My approach to names is to initially provide the full name followed by birth/death years, such as Henry Orville (1883-1966); any subsequent mentions of this person in the same story uses a shortened version, such as Henry Hale.
However, one complication is how best to display the names that have either been changed or added to the birth name. Most married women identified on this website took the surname of her husband. That quickly gets cumbersome to always add what is typically a fourth name and to make clear that is the married name. This is also a complication when someone has married more than once, divorced, or for other reasons adopted a completely different name. (My husband has an indirect ancestor who did just this – changed both his first and last names, which was unusual in the 19th century for men – and I plan to write that up.)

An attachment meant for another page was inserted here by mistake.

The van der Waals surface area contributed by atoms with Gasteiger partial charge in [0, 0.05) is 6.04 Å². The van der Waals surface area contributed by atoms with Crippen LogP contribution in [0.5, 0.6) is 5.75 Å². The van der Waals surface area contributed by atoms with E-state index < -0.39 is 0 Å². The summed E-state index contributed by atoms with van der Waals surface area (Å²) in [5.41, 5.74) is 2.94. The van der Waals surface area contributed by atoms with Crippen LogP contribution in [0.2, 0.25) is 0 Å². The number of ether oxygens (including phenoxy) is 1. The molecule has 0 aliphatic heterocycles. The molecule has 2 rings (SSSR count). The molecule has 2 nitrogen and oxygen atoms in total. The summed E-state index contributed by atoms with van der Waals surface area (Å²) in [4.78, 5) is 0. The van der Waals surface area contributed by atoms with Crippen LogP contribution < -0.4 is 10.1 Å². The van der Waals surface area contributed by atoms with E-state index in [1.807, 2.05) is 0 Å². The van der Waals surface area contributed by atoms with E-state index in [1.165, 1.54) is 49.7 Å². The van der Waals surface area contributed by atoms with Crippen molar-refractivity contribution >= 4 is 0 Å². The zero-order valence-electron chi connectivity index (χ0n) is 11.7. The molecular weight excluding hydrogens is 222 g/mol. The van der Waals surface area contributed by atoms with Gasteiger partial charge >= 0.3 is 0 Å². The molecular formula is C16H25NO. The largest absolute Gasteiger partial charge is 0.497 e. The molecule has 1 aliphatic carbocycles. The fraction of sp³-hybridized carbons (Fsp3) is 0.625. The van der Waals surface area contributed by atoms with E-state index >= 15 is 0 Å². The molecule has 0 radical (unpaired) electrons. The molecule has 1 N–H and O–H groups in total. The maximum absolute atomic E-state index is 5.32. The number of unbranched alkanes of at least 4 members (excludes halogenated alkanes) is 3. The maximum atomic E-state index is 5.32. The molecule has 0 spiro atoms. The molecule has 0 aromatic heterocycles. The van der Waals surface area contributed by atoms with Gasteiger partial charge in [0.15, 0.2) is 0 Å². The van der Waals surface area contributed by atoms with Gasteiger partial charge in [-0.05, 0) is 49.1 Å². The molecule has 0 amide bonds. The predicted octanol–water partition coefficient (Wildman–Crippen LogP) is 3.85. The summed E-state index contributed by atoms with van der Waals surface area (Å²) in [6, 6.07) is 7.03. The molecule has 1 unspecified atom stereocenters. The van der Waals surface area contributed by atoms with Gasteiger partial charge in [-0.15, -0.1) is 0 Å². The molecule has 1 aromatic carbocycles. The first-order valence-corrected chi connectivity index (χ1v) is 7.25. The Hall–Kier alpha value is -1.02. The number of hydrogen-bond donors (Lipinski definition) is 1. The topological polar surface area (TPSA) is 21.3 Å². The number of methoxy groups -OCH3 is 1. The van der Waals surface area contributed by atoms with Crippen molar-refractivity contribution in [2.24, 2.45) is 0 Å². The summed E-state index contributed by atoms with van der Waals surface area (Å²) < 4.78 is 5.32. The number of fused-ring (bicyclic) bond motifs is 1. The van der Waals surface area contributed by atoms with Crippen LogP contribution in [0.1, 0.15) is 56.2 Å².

My work around has been to make that clear within context of the story itself. Unfortunately, that doesn’t always work cleanly, especially when the person is secondary or tertiary to the story; this becomes tedious and extraneous information just to provide that particular context.
I’m probably overthinking this, but home to develop a more straightforward strategy soon after more research on how other bloggers are managing this.